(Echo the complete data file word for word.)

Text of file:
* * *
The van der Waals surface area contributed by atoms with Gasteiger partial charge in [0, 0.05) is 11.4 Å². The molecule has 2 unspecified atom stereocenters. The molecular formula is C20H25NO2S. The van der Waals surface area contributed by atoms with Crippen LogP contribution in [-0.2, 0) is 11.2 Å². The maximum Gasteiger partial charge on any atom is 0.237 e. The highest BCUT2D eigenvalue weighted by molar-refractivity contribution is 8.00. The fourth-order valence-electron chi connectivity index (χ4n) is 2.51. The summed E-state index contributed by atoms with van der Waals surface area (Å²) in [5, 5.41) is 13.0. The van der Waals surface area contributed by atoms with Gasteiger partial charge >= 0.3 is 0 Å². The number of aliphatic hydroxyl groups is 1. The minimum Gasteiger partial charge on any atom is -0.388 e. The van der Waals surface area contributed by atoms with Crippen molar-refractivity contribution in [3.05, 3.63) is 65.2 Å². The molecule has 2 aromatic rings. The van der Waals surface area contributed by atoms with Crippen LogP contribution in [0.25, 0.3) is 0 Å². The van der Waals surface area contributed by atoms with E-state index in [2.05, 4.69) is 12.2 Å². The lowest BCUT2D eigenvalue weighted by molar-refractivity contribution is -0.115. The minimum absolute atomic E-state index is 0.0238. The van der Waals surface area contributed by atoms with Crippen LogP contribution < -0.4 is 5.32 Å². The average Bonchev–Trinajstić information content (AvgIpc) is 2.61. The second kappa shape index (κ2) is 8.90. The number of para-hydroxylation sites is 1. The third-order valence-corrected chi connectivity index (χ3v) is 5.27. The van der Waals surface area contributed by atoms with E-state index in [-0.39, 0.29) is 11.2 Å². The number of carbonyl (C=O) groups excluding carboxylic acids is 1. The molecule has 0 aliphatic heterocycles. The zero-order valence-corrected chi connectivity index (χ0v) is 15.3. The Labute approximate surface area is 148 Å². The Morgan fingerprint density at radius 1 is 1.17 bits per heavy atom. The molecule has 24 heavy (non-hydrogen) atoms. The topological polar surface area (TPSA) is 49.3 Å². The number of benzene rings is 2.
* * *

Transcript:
The van der Waals surface area contributed by atoms with Gasteiger partial charge in [0, 0.05) is 11.4 Å². The molecule has 2 unspecified atom stereocenters. The molecular formula is C20H25NO2S. The van der Waals surface area contributed by atoms with Crippen LogP contribution in [-0.2, 0) is 11.2 Å². The maximum Gasteiger partial charge on any atom is 0.237 e. The highest BCUT2D eigenvalue weighted by molar-refractivity contribution is 8.00. The fourth-order valence-electron chi connectivity index (χ4n) is 2.51. The summed E-state index contributed by atoms with van der Waals surface area (Å²) in [5, 5.41) is 13.0. The van der Waals surface area contributed by atoms with Gasteiger partial charge >= 0.3 is 0 Å². The number of aliphatic hydroxyl groups is 1. The minimum Gasteiger partial charge on any atom is -0.388 e. The van der Waals surface area contributed by atoms with Crippen molar-refractivity contribution in [3.05, 3.63) is 65.2 Å². The molecule has 2 aromatic rings. The van der Waals surface area contributed by atoms with Crippen LogP contribution in [0.25, 0.3) is 0 Å². The van der Waals surface area contributed by atoms with E-state index in [2.05, 4.69) is 12.2 Å². The lowest BCUT2D eigenvalue weighted by molar-refractivity contribution is -0.115. The minimum absolute atomic E-state index is 0.0238. The van der Waals surface area contributed by atoms with Crippen LogP contribution < -0.4 is 5.32 Å². The average Bonchev–Trinajstić information content (AvgIpc) is 2.61. The second kappa shape index (κ2) is 8.90. The number of para-hydroxylation sites is 1. The third-order valence-corrected chi connectivity index (χ3v) is 5.27. The van der Waals surface area contributed by atoms with E-state index in [-0.39, 0.29) is 11.2 Å². The number of carbonyl (C=O) groups excluding carboxylic acids is 1. The molecule has 0 aliphatic heterocycles. The zero-order valence-corrected chi connectivity index (χ0v) is 15.3. The Labute approximate surface area is 148 Å². The Morgan fingerprint density at radius 1 is 1.17 bits per heavy atom. The molecule has 24 heavy (non-hydrogen) atoms. The topological polar surface area (TPSA) is 49.3 Å². The number of benzene rings is 2.